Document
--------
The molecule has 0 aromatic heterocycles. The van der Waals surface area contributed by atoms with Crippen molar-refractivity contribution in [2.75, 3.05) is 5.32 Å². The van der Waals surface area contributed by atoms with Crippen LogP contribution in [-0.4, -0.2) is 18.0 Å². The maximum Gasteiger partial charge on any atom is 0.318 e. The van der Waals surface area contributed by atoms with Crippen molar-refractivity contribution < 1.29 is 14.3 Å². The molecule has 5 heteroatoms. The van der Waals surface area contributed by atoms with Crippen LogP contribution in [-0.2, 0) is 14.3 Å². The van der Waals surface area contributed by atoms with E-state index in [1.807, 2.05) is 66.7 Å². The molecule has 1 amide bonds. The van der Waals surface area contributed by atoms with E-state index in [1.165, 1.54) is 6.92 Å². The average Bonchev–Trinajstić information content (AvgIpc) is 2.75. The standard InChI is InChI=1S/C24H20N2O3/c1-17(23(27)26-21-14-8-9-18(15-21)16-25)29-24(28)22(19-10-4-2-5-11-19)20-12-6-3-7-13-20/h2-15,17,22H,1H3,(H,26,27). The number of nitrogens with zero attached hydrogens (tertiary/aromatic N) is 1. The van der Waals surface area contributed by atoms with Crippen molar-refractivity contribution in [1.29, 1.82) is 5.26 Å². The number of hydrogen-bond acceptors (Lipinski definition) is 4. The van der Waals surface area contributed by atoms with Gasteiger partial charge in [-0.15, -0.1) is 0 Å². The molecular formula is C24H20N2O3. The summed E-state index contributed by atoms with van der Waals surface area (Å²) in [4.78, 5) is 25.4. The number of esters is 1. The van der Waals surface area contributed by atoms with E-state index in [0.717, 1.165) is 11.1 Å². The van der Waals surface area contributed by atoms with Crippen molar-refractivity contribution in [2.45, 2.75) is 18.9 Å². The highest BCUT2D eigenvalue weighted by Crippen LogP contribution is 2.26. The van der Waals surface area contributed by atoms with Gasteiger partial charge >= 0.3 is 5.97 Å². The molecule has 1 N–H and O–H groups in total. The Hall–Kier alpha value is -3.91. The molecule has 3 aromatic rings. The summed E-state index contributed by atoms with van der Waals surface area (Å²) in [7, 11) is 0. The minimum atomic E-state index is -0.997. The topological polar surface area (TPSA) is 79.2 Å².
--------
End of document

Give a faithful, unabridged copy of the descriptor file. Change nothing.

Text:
The molecule has 0 aromatic heterocycles. The van der Waals surface area contributed by atoms with Crippen molar-refractivity contribution in [2.75, 3.05) is 5.32 Å². The van der Waals surface area contributed by atoms with Crippen LogP contribution in [-0.4, -0.2) is 18.0 Å². The maximum Gasteiger partial charge on any atom is 0.318 e. The van der Waals surface area contributed by atoms with Crippen molar-refractivity contribution < 1.29 is 14.3 Å². The molecule has 5 heteroatoms. The van der Waals surface area contributed by atoms with Crippen LogP contribution in [-0.2, 0) is 14.3 Å². The van der Waals surface area contributed by atoms with E-state index in [1.807, 2.05) is 66.7 Å². The molecule has 1 amide bonds. The van der Waals surface area contributed by atoms with E-state index in [1.165, 1.54) is 6.92 Å². The average Bonchev–Trinajstić information content (AvgIpc) is 2.75. The standard InChI is InChI=1S/C24H20N2O3/c1-17(23(27)26-21-14-8-9-18(15-21)16-25)29-24(28)22(19-10-4-2-5-11-19)20-12-6-3-7-13-20/h2-15,17,22H,1H3,(H,26,27). The number of nitrogens with zero attached hydrogens (tertiary/aromatic N) is 1. The van der Waals surface area contributed by atoms with Crippen molar-refractivity contribution in [1.29, 1.82) is 5.26 Å². The number of hydrogen-bond acceptors (Lipinski definition) is 4. The van der Waals surface area contributed by atoms with Gasteiger partial charge in [-0.15, -0.1) is 0 Å². The molecular formula is C24H20N2O3. The summed E-state index contributed by atoms with van der Waals surface area (Å²) in [4.78, 5) is 25.4. The number of esters is 1. The van der Waals surface area contributed by atoms with E-state index in [0.717, 1.165) is 11.1 Å². The van der Waals surface area contributed by atoms with Crippen molar-refractivity contribution in [2.45, 2.75) is 18.9 Å². The highest BCUT2D eigenvalue weighted by Crippen LogP contribution is 2.26. The van der Waals surface area contributed by atoms with Gasteiger partial charge >= 0.3 is 5.97 Å². The molecule has 1 N–H and O–H groups in total. The Hall–Kier alpha value is -3.91. The molecule has 3 aromatic rings. The summed E-state index contributed by atoms with van der Waals surface area (Å²) in [7, 11) is 0. The minimum atomic E-state index is -0.997. The topological polar surface area (TPSA) is 79.2 Å².